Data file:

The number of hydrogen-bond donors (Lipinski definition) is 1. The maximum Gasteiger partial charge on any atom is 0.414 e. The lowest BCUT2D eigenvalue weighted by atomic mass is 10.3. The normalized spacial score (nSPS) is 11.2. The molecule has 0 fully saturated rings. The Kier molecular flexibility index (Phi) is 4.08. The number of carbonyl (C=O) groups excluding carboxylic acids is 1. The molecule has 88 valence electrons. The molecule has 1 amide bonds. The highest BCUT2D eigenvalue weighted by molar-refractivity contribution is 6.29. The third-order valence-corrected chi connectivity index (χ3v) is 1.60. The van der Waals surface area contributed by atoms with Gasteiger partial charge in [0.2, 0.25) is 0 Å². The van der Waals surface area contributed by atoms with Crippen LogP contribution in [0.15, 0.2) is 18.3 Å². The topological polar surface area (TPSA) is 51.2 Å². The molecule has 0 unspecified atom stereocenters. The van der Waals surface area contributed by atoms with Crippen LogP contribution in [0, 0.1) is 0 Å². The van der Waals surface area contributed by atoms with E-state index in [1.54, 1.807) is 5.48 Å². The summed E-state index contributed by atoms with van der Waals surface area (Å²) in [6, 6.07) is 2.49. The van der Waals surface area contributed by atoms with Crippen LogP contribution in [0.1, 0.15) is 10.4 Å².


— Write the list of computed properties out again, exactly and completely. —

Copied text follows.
The number of hydrogen-bond donors (Lipinski definition) is 1. The maximum Gasteiger partial charge on any atom is 0.414 e. The lowest BCUT2D eigenvalue weighted by atomic mass is 10.3. The normalized spacial score (nSPS) is 11.2. The molecule has 0 fully saturated rings. The Kier molecular flexibility index (Phi) is 4.08. The number of carbonyl (C=O) groups excluding carboxylic acids is 1. The molecule has 88 valence electrons. The molecule has 1 amide bonds. The highest BCUT2D eigenvalue weighted by molar-refractivity contribution is 6.29. The third-order valence-corrected chi connectivity index (χ3v) is 1.60. The van der Waals surface area contributed by atoms with Gasteiger partial charge in [0.2, 0.25) is 0 Å². The van der Waals surface area contributed by atoms with Crippen LogP contribution in [0.15, 0.2) is 18.3 Å². The topological polar surface area (TPSA) is 51.2 Å². The molecule has 0 unspecified atom stereocenters. The van der Waals surface area contributed by atoms with Crippen LogP contribution in [0, 0.1) is 0 Å². The van der Waals surface area contributed by atoms with E-state index in [1.54, 1.807) is 5.48 Å². The summed E-state index contributed by atoms with van der Waals surface area (Å²) in [6, 6.07) is 2.49. The van der Waals surface area contributed by atoms with Crippen LogP contribution in [0.1, 0.15) is 10.4 Å².